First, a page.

Absolutely. This is definitely a personal story, but I think of it as a kind of cautionary tale. So it’s not just that something interesting happened in my family, but I think of it as an exemplar of so many similar stories that happened ― particularly during the AIDS crisis ― but I would say even continue today in families where sexuality and religion come into conflict.

And so, on that level it’s a personal story but it’s always looking out on the social and more universal issues of family acceptance. So, at the same time, while making a film like this, I think documentarians like to cherish ideals of objectivity of maintaining a safe distance between director and subject – that kind of thing. But when you’re making a personal documentary, those divisions are really hard to sustain. The reality is I was digging into really painful issues in close proximity with my family and in collaboration with my family. So, for example, my mom, we started the project almost as collaborators – she was really interested in the project, really intrigued. She was helping me do research and look for my uncle’s partner with me. Sort of through the course of making this film, I went from being her daughter to being a kind of professional filmmaker. And so that process was very challenging at different points – not least because I was effectively kind of putting her immediate family in such scrutiny. But she was very courageous and open, and I have to credit her for that. 

"My aim with making this film was always in the hopes that not only would people find my family interesting," Cecilia Aldarondo told HuffPost, "but would see themselves on screen or would see something that triggered an experience that they themselves could relate to or had had in their own lives."  (American Documentary Inc)

Why do you think that having these kind of really authentic and emotional portrayals of personal narrative during the AIDS crisis is so important?

I think for a number of reasons, not least because people relate to other people. My aim with making this film was always in the hopes that not only would people find my family interesting, but would see themselves on screen or would see something that triggered an experience that they themselves could relate to or had had in their own lives. So I think that there’s a way by hitting a really kind of intense, emotional note in a film – it’s a way into accessing people’s deepest emotions about something. It’s not taking a clinical or academic kind’ve perspective.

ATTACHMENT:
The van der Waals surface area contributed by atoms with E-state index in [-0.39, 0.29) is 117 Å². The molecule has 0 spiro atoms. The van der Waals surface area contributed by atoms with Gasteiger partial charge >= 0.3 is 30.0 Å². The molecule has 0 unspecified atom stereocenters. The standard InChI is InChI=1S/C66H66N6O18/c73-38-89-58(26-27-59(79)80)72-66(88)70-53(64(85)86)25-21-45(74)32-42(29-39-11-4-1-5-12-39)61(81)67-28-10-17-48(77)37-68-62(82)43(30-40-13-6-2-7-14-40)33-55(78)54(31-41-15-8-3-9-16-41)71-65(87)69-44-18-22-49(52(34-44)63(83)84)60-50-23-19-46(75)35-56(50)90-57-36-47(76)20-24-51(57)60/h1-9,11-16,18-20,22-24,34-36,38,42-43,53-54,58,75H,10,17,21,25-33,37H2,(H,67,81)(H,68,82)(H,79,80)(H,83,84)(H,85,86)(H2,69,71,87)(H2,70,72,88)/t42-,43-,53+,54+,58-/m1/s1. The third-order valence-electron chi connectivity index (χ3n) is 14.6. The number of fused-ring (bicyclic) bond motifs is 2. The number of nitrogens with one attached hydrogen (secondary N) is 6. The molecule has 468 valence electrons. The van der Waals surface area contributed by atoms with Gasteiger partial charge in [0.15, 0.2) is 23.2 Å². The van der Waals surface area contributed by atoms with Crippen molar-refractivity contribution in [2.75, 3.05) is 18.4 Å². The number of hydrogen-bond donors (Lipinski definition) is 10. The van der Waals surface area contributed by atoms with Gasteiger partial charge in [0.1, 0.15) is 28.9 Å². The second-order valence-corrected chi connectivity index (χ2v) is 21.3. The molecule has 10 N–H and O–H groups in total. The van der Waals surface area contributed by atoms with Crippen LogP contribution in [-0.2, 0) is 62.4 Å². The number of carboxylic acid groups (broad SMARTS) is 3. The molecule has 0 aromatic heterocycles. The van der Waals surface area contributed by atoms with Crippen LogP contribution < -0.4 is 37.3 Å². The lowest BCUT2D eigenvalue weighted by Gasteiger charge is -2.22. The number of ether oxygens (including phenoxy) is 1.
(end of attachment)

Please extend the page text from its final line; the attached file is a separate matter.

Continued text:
What are the biggest takeaways that you want people to have from this film?

I think my ultimate goal is for people to see themselves in the film. I don’t just want people to just watch this film and say, “Wow, that was interesting.” And so, with that, it has been really meaningful for me to screen the film in a lot of different contexts with queer audiences, with families, with people who are either still religious or formerly religious. And, to me, I think the ultimate biggest question that the film poses really comes back to my uncle who is at the heart of the story. The film focuses on his final moments of life. And, to me, to biggest question is, what would you do on your deathbed? Because I think this is a film that’s very much about the choices that we make in life that we may not be able to undo – or what happens when we have a chance to actually reckon with the past before it’s too late. So, I think that will be the biggest question that I would want people to ask themselves ― what would I want to do before it’s too late?

Presented by Latino Public Broadcasting and POV, “Memories of a Penitent Heart” is presented free on PBS.org.

  • This article originally appeared on HuffPost.